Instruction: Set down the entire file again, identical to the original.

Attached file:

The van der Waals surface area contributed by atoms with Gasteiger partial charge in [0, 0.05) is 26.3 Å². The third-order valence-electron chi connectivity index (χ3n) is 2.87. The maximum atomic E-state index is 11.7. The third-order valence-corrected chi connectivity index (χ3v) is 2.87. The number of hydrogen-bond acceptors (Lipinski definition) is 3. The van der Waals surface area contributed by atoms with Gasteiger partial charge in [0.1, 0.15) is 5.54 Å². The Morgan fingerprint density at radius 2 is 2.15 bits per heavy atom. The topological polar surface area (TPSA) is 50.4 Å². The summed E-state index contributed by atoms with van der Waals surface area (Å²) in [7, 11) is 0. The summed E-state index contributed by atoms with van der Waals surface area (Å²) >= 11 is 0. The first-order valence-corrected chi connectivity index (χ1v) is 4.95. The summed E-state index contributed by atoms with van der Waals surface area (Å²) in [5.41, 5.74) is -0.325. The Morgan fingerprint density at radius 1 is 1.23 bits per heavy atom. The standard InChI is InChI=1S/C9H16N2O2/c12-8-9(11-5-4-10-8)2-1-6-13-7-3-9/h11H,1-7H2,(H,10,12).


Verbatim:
The van der Waals surface area contributed by atoms with Gasteiger partial charge in [0, 0.05) is 26.3 Å². The third-order valence-electron chi connectivity index (χ3n) is 2.87. The maximum atomic E-state index is 11.7. The third-order valence-corrected chi connectivity index (χ3v) is 2.87. The number of hydrogen-bond acceptors (Lipinski definition) is 3. The van der Waals surface area contributed by atoms with Gasteiger partial charge in [0.1, 0.15) is 5.54 Å². The Morgan fingerprint density at radius 2 is 2.15 bits per heavy atom. The topological polar surface area (TPSA) is 50.4 Å². The summed E-state index contributed by atoms with van der Waals surface area (Å²) in [7, 11) is 0. The summed E-state index contributed by atoms with van der Waals surface area (Å²) >= 11 is 0. The first-order valence-corrected chi connectivity index (χ1v) is 4.95. The summed E-state index contributed by atoms with van der Waals surface area (Å²) in [5.41, 5.74) is -0.325. The Morgan fingerprint density at radius 1 is 1.23 bits per heavy atom. The standard InChI is InChI=1S/C9H16N2O2/c12-8-9(11-5-4-10-8)2-1-6-13-7-3-9/h11H,1-7H2,(H,10,12).